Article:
This is the second blog on the AFS Principle of Chain Reaction®. The Chain Reaction® Principle embodies the Truth that motion somewhere in the body initiates a Chain Reaction® throughout the body during functional movements. The first blog dealt with the kinematics (motions), while this one looks at the kinetics (forces) during the movement. Forces can be from the physical environments that act on the body such as gravity, ground reaction force, and momentum, as well as the internal forces of muscle contractions and energy stored during the stretching of soft tissues. These forces, that create torque and power, can be transferred throughout the body. The transfer of internal forces (muscles and fascia) occurs not only to the bones that the muscles attach to but also to body segments adjacent to and even a good distance from the muscle contractions. This validates the Chain Reaction® Principle of human movement.

Research studies have utilized different scientific methods to identify the nature and magnitude of this transfer. These methods continue to improve, but there are still limitations (which may always exist) in our ability to document the miracle of the human movement system. The activity that is studied the most is also the one that is most common – walking. One line of research has been to investigate the role of the calf muscles during gait. A study by Neptune et al sought to clarify the function, and even differentiate between the roles, of the soleus and gastrocnemius muscles during ambulation. Caution must be applied because the analysis was limited to the sagittal plane, and the methods are far from perfect. Their study looked at the contribution of these muscles to support and forward progression of the body during ambulation. They focused on vertical and horizontal acceleration of the trunk, and energy delivered to the leg.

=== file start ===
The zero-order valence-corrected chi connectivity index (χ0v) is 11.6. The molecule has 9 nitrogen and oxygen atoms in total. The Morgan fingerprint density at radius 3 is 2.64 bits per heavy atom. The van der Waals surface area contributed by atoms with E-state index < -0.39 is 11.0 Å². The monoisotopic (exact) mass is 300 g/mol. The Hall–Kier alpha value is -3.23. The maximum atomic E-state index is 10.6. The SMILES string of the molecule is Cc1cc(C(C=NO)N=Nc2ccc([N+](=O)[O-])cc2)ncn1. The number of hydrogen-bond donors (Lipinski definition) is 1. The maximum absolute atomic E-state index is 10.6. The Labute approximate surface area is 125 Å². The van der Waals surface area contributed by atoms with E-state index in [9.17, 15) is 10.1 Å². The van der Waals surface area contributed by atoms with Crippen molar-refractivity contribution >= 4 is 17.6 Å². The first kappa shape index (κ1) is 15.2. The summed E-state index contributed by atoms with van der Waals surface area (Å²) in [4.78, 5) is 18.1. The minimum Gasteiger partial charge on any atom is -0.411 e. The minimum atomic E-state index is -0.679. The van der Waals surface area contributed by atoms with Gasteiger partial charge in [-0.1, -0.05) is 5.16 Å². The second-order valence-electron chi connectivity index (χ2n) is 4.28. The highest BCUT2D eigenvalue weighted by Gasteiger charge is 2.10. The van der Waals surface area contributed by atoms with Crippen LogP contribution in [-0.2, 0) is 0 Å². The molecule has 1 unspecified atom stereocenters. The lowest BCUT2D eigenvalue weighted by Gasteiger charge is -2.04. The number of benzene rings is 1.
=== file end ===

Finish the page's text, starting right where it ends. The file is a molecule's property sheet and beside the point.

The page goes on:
Here is a brief summary of some of their findings.

  • Although anatomically very similar, the energetic functions were substantially different.
  • Both Soleus and Gastrocnemius contributed to trunk support during single leg stance.
  • In early stance their role is to accelerate the trunk vertically while decelerating it horizontally.
  • In midstance, the Soleus delivers energy to the trunk.
  • In midstance, the Gastrocnemius delivers energy to the leg.
  • In late single leg stance, the Gastrocnemius accelerates the leg forward to swing.
  • In late single leg stance, the Soleus accelerates the trunk forward.

Given the limitations of the study and the complexity of the methods, what are the practical implications for all of us in the movement industry to work to enhance the lives of our patients / clients? Let’s start with the calf muscles providing important resources to the trunk that allow human locomotion to occur. Then, consider the surprising findings about the different roles of the soleus and gastrocnemius given their common anatomical location. Finally, we need to consider the simultaneous roles of acceleration and deceleration in vertical and horizontal directions. All of this speaks to need for movement practitioners to, whenever possible, utilize global body movements to assess and train the kinetic relationships described in this study. We don’t need the exact specifics. We need to provide functional movements that allow the body to discover how to activate and coordinate the body’s physical resources within the context of the physical forces of gravity, ground reaction force, mass, and momentum present in the environment.

 1-Neptune RR, Kautz SA, Zajac FE. Contributions of the individual plantar flexors to support, forward progression, and swing initiation during walking. Journal of Biomechanics, 2001, 34:1387-1398.